As a crash course in Slovenian topography, Gašper took me on a driving tour. In one day, we experienced the countryside, castles, mountains, winding forest roads and rivers, further fostering my quickly-multiplying affection for this place. Our first stop, the 13th century Turjak castle:
The castle was officially closed to visitors that day, but the charming elderly groundskeeper kindly let us into the courtyard and showered us with trivia all the while.
This gigantic linden tree at the castle gates is famous and has been here for hundreds of years.
We pulled over near a school to consult the GPS, and to discover incredibly thick, low-hanging fog over the mountains, as well as amusing (if unattractive) graffiti in the parking lot. Beach.
The fog and the ferns were giving serious Twin Peaks that morning.
I spotted this freestanding observation hut just as we were about to drive into a forest. Seeing my excitement at this wee treehouse, Gašper gallantly flipped a U-turn and pulled over.
It had to be climbed – there was something visibly quick-but-loving about the construction of this thing, between the texture and smell of the morning-damp, recently-cut wood and the solid constitution.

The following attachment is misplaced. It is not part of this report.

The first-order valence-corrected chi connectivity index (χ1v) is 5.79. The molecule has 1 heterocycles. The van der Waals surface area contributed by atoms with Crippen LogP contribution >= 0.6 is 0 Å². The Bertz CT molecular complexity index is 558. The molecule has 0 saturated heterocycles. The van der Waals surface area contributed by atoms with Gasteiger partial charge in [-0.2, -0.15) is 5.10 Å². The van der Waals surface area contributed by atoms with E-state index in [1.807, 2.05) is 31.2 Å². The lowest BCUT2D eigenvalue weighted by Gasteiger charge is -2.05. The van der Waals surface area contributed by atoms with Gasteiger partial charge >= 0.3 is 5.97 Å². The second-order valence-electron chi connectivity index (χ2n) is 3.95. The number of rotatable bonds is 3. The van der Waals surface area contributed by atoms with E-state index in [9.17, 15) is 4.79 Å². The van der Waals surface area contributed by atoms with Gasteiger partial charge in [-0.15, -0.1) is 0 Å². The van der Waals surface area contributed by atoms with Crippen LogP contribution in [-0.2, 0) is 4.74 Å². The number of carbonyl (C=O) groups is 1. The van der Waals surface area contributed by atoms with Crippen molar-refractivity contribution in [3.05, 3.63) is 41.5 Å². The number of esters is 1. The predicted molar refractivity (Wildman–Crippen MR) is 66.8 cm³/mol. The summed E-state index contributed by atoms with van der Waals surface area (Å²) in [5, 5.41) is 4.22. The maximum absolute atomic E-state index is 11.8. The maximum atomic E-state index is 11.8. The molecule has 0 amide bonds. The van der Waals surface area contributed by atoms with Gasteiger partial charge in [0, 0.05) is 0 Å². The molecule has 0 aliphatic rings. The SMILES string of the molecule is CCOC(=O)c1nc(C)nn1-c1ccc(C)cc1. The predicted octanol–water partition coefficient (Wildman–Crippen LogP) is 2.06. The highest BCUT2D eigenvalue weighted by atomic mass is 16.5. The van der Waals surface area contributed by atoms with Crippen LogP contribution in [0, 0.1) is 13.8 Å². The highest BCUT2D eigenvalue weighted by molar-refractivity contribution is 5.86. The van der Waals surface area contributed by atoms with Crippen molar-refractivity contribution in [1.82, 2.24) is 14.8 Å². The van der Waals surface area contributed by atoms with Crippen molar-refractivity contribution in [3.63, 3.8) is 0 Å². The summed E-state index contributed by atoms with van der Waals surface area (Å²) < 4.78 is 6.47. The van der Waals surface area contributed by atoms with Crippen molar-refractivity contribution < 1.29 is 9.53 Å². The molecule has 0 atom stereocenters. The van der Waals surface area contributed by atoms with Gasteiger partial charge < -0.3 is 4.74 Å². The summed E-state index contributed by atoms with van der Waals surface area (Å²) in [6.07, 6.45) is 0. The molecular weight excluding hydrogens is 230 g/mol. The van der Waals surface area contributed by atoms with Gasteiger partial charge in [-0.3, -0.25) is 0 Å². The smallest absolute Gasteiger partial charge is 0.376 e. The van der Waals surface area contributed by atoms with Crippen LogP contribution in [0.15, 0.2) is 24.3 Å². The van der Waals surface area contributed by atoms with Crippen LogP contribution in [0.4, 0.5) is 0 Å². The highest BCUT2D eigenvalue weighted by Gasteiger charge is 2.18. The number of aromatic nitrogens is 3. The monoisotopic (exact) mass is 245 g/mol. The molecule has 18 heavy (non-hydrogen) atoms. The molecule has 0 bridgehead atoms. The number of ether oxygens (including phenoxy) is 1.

The forest was beautiful and reminded me of my spring mushroom-picking expeditions back in Russia.
A little while later, we happened across a curious church, so we stopped.
I was perplexed by the presence of a speaker peering squarely from a stained-glass window.
There were wild plum trees in the back, near the attached cemetery,
so we sampled a few of the ripe ones.
The cemetery itself was teeny and speckled with red glass lanterns, flowers and the occasional chillin’ cherub.
Smart being swallowed by the hills:
Our official mid-day destination was Turisti?na Kmetija Madroni?, a restaurant and lodge in the Kolpa valley, the sort of wonderful place you only find if you know it’s there.
It was around noon and the morning fog had disappeared. We could see and hear the rushing water from the riverbank terrace – late September is considered off-season and we were literally the only people there.
The local specialty – fried trout, as well as Serbian pljeskavica and, not pictured, is another Slovenian delicacy we ordered: walnut brandy.
After lunch and a walk along the river, we took a different route back to Ljubljana.
This is probably a hay storage, but it looks like a chapel amidst the fields:
We left Ljubljana around 10AM, and were back around 5PM. Our itinerary, for the curious (click for big):